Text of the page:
This year Dad and I decided to graze the winter wheat that he planted, but pull the cattle off of the wheat and let it go to grain rather than grazing it out. Bad idea. In addition to getting poor yield out of the wheat, having put several different groups of cattle on the pasture sporadically, resulted in very uneven maturing on the wheat. Add into this the fact that we were getting rain including some storms that included hail, and Dad decided to try to get the wheat harvested. In many of the combine passes Dad would have grain that was dry and grain that was wet in the same pass.
After finishing the combining, we were disappointed to discover the average moisture on the grain was 17%. Despite trying several elevators, the grain was just wetter than they were willing to take. Dad and I decided to spread the grain out on one of the shop floors and try to dry it out that way. No success.
We also decided to feed some of it to a group of cattle that we have. The cattle loved the wheat and that was working well until we discovered a large quantity of wheat kernels in their manure. That is when we learned that cattle cannot digest whole wheat kernels. So much for that idea.
Dad finally decided to see if he could find a business that was willing to process the wheat into a cattle feed for us. Gorman Milling Company in Gorman, TX, turned out to be just what we needed. They created a custom feed mix for us using our wheat as the primary ingredient. The cost was very affordable and they were so fast at getting the feed processed that when my Dad delivered the second load of wheat (only a few hours after he had delivered the first) they already had the first load processed into the custom mix, bagged, and ready to go. Impressive!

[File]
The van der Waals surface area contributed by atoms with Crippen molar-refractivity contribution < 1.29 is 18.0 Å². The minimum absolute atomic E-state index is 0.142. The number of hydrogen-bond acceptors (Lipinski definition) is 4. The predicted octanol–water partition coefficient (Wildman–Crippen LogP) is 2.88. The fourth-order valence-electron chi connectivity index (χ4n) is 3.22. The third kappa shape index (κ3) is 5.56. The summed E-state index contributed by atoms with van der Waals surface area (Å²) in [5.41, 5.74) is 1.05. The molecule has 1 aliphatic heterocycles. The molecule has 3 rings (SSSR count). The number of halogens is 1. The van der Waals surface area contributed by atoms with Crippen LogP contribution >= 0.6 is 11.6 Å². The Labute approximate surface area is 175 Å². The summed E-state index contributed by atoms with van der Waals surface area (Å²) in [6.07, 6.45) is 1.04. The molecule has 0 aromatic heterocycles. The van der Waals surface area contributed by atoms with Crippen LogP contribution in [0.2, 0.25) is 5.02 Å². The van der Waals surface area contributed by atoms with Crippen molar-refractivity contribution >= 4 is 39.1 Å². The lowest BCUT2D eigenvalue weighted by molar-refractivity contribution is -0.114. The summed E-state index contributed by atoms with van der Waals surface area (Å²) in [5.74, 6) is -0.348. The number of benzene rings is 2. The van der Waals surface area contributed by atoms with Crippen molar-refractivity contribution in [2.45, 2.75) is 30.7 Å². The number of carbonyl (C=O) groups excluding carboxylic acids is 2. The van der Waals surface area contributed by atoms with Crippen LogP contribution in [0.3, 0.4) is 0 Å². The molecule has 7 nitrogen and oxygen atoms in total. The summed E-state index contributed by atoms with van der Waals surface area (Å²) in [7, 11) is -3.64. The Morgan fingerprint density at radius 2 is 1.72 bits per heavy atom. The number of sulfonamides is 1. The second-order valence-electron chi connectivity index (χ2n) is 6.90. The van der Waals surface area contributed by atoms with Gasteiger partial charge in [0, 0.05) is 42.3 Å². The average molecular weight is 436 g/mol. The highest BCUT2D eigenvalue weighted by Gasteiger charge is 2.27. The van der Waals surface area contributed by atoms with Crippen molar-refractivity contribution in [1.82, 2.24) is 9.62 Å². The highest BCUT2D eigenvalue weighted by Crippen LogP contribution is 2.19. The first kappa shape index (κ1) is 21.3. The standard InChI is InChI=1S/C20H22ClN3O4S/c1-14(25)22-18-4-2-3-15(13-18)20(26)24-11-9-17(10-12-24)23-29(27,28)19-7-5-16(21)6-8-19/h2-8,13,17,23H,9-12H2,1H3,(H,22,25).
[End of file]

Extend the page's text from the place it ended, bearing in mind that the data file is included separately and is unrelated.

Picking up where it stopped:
Now, onto my title: “Job Security.” Without a truck dock, unloading a van trailer full of pallets can be time consuming and physically exhausting. Dad was using a pallet jack to move the pallets to the back of the trailer and then using a forklift to move the palleted feed into a shop. He was having to climb in and out of the trailer for each pallet. It was late in the day, and I started feeling a little sorry for Dad, so I offered to help with the pallet jack. That was not even funny. I am such a weak little wimp that I could not move the pallets with the pallet jack. Dad, very eager to keep my help, suggested I run the forklift. My qualifications for that job go as follow: Skilled and experienced? NO. Somewhat competent? NO. Alive? Yes. QUALIFIED. Regardless of how many times I ran the forklift into the trailer, or dragged a pallet, or took multiple tries to get the forklift lined up to pick up the pallet, or squashed something, as long as Dad did not have to climb out of the trailer for every pallet I had excellent job security. Even if I wanted to get fired. Thankfully, I only had to get the pallets of feed from the back of the trailer to somewhere on the unloading area. After the trailer was unloaded, Dad skillfully moved all of the pallets into the shop in nice neat rows. He even makes it look easy!
Ok, now the important part: the bovine taste test. As I do not possess the ability to interview each bovine and find out what their opinion is as to the taste, quality, nutrition, and general opinion of the feed, I must resort to overall reaction of the group. Upon pouring the bags into their feed bunks the bovines began to eat the feed without any hesitation. The bunks were quickly filled to push another bovine out of the way room only. Based upon their reaction, I have decided to classify this feed as bovine approved.